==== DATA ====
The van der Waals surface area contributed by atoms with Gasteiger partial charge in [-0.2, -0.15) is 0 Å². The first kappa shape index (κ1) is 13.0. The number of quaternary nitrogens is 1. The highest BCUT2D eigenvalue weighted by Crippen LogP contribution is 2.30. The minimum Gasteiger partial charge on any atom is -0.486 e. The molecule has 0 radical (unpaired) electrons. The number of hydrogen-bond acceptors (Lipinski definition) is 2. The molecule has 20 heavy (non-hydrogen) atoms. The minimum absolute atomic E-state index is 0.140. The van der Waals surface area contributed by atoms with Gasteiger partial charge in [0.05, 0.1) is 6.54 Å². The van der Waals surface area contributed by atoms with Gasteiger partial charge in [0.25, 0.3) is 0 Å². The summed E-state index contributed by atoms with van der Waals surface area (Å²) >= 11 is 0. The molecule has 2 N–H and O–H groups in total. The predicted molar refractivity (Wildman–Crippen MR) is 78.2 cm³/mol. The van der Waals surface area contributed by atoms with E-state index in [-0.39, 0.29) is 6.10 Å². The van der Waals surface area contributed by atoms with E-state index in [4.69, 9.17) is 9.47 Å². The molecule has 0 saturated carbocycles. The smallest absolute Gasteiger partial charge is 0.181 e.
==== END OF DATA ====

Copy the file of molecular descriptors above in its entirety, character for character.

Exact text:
The van der Waals surface area contributed by atoms with Gasteiger partial charge in [-0.2, -0.15) is 0 Å². The first kappa shape index (κ1) is 13.0. The number of quaternary nitrogens is 1. The highest BCUT2D eigenvalue weighted by Crippen LogP contribution is 2.30. The minimum Gasteiger partial charge on any atom is -0.486 e. The molecule has 0 radical (unpaired) electrons. The number of hydrogen-bond acceptors (Lipinski definition) is 2. The molecule has 20 heavy (non-hydrogen) atoms. The minimum absolute atomic E-state index is 0.140. The van der Waals surface area contributed by atoms with Gasteiger partial charge in [0.05, 0.1) is 6.54 Å². The van der Waals surface area contributed by atoms with Gasteiger partial charge in [0.25, 0.3) is 0 Å². The summed E-state index contributed by atoms with van der Waals surface area (Å²) >= 11 is 0. The molecule has 2 N–H and O–H groups in total. The predicted molar refractivity (Wildman–Crippen MR) is 78.2 cm³/mol. The van der Waals surface area contributed by atoms with E-state index in [-0.39, 0.29) is 6.10 Å². The van der Waals surface area contributed by atoms with E-state index in [4.69, 9.17) is 9.47 Å². The molecule has 0 saturated carbocycles. The smallest absolute Gasteiger partial charge is 0.181 e.